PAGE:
"From there came the fertile confidence to embark on emboldening the next generation to live in their fullness without even the beginnings of the shame and self-censorship that play and beleaguered my journey until that encounter with the loo."

Playwright Roger Q. Mason (photo: Theatre Rhinoceros)  

Style and substance
While long on flair, Mason's conversation, like their writing, is in no way short on sincerity. Eloquent sass is the playwright's love language. It's an effective tongue with which to lash the status quo, which Mason says has long been a goal of their artmaking.

In "Pride of Lions," Mason challenges entrenched binaries by presenting a group of queens with an unusually diverse range of gender expressions. Mason also complicates the historical trope of cops versus queers by exploring nuances of power and sexuality and finding more range and complexity in individuals' experience than in institutionally imposed perceptions.

"I'm a historical revisionist at heart," Mason explains. "My 10th-grade history teacher took away our state-selected history textbook and gave us Howard Zinn's 'A People's History of the United States.' Understanding and appreciating the distance between what political authorities want you to learn and what actually happened, you learn the biases that are used to subjugate certain populations and maintain the power and influence of others. That's exciting to me as a dramatist."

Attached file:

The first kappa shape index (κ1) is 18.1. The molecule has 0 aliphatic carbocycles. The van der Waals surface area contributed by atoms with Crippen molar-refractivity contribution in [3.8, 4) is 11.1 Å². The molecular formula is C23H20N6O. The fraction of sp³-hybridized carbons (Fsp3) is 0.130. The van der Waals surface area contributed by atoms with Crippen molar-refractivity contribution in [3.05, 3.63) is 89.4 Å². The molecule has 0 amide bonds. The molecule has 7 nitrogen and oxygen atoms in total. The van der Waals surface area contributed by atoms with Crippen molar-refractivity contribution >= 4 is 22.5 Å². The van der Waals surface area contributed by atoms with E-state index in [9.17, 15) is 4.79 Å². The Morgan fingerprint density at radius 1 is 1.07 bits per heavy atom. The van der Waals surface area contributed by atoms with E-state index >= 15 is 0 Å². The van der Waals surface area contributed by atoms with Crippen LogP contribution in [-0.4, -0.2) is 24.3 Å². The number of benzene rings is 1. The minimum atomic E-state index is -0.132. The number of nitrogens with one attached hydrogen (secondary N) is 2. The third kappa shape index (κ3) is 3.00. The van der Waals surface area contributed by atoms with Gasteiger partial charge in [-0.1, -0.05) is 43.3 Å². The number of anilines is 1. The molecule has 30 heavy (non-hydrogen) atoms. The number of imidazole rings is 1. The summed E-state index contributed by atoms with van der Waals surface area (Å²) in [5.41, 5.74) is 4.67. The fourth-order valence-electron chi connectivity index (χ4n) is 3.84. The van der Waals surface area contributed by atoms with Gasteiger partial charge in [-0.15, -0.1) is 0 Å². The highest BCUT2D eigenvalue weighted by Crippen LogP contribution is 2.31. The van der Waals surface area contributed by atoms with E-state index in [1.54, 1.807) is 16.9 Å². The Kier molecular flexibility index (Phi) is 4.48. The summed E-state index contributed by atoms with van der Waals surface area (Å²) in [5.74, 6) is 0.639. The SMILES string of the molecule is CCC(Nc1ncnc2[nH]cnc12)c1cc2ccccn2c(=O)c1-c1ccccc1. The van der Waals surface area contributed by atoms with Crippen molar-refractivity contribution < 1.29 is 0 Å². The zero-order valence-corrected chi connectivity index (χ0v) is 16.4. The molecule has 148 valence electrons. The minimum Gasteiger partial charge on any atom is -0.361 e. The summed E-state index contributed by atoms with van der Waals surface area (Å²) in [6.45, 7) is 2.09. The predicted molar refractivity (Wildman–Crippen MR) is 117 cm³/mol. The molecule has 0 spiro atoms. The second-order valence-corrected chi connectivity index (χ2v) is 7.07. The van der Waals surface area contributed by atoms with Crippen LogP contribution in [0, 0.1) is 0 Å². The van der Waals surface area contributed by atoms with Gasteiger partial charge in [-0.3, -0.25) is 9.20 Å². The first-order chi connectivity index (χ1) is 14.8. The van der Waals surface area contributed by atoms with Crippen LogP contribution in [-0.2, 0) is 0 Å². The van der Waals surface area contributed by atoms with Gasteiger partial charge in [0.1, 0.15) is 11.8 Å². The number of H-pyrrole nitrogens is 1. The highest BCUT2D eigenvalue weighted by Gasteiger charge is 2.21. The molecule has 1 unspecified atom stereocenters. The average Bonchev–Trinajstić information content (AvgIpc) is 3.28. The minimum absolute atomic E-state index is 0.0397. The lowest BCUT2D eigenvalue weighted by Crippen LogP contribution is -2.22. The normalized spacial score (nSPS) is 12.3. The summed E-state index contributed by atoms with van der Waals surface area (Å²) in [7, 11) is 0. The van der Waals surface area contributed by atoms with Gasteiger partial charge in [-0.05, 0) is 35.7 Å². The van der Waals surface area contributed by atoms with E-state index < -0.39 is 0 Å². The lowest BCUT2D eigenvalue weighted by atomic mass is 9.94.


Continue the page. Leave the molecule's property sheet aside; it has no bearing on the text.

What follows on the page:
Over the course of the ten years in which they've developed "The Pride of Lions," Mason, who has degrees from Princeton, Middlebury, and Northwestern, has written nine other plays, including a trio of pieces investigating Abraham Lincoln's queerness.

"My dream project," Mason says, "Is about the glory of Little Richard and about how hard he had to fight to make his way into American cultural history."

Expanding audiences
Mason hopes that the premiere production of "The Pride of Lions," directed by talented Rhino regular Ely Sonny Orquiza, not only draws the company's traditional theatergoing audience but also attracts ticket buyers who feel strong connections to the drag scene, to dance (the show has strong movement elements), and to American history (In addition to Howard Zinn's overarching influence, Mason says this show owes a particular debt to historian George Chauncey's seminal book, "Gay New York").

"There's a lot here for many different people," said Mason, ramping up into a final interview soliloquy. "All of my plays tend to function on a multiplicity of levels that will attract different audiences, because they center around very simple human questions, but surround them with a plethora of perspectives and modes of storytelling. And that's what always draws the crowd to come and see what the Roger Q. Mason experience is all about."

'The Pride of Lions,' through April 21. $17.50-$25. Theatre Rhinoceros, 4229 18th Street. (415) 552-4100.